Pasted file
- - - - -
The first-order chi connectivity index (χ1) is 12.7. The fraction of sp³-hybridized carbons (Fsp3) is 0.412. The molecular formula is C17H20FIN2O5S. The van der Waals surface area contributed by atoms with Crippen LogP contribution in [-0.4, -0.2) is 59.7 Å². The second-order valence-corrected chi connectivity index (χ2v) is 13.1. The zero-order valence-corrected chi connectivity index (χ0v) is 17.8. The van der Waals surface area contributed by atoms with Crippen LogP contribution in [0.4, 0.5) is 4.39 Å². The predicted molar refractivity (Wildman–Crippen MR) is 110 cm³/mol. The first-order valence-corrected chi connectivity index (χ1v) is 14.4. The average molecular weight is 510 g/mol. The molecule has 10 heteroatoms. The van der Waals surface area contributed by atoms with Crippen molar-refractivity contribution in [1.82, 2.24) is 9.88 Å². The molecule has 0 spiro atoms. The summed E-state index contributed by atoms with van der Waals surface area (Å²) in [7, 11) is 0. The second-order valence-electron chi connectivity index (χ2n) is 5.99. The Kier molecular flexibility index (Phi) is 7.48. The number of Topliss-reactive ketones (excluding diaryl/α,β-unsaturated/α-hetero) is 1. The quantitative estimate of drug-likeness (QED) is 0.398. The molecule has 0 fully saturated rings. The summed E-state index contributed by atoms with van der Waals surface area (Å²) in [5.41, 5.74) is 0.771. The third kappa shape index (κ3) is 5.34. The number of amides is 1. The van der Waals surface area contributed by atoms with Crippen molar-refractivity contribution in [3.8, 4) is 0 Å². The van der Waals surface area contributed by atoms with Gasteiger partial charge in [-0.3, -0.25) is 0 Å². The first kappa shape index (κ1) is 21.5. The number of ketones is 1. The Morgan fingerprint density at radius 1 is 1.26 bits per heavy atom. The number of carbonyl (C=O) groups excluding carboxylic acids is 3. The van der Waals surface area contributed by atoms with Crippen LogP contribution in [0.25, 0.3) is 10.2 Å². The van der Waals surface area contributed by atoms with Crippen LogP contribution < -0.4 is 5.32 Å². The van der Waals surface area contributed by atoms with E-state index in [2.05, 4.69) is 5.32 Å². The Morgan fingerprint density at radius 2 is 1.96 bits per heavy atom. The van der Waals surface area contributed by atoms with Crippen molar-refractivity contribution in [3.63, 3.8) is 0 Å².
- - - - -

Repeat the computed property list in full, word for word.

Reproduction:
The first-order chi connectivity index (χ1) is 12.7. The fraction of sp³-hybridized carbons (Fsp3) is 0.412. The molecular formula is C17H20FIN2O5S. The van der Waals surface area contributed by atoms with Crippen LogP contribution in [-0.4, -0.2) is 59.7 Å². The second-order valence-corrected chi connectivity index (χ2v) is 13.1. The zero-order valence-corrected chi connectivity index (χ0v) is 17.8. The van der Waals surface area contributed by atoms with Crippen LogP contribution in [0.4, 0.5) is 4.39 Å². The predicted molar refractivity (Wildman–Crippen MR) is 110 cm³/mol. The first-order valence-corrected chi connectivity index (χ1v) is 14.4. The average molecular weight is 510 g/mol. The molecule has 10 heteroatoms. The van der Waals surface area contributed by atoms with Crippen molar-refractivity contribution in [1.82, 2.24) is 9.88 Å². The molecule has 0 spiro atoms. The summed E-state index contributed by atoms with van der Waals surface area (Å²) in [7, 11) is 0. The second-order valence-electron chi connectivity index (χ2n) is 5.99. The Kier molecular flexibility index (Phi) is 7.48. The number of Topliss-reactive ketones (excluding diaryl/α,β-unsaturated/α-hetero) is 1. The quantitative estimate of drug-likeness (QED) is 0.398. The molecule has 0 fully saturated rings. The summed E-state index contributed by atoms with van der Waals surface area (Å²) in [5.41, 5.74) is 0.771. The third kappa shape index (κ3) is 5.34. The number of amides is 1. The van der Waals surface area contributed by atoms with Crippen molar-refractivity contribution in [3.8, 4) is 0 Å². The van der Waals surface area contributed by atoms with Gasteiger partial charge in [-0.3, -0.25) is 0 Å². The first kappa shape index (κ1) is 21.5. The number of ketones is 1. The Morgan fingerprint density at radius 1 is 1.26 bits per heavy atom. The number of carbonyl (C=O) groups excluding carboxylic acids is 3. The van der Waals surface area contributed by atoms with Crippen LogP contribution in [0.25, 0.3) is 10.2 Å². The van der Waals surface area contributed by atoms with Crippen LogP contribution < -0.4 is 5.32 Å². The van der Waals surface area contributed by atoms with E-state index in [2.05, 4.69) is 5.32 Å². The Morgan fingerprint density at radius 2 is 1.96 bits per heavy atom. The van der Waals surface area contributed by atoms with Crippen molar-refractivity contribution in [3.63, 3.8) is 0 Å².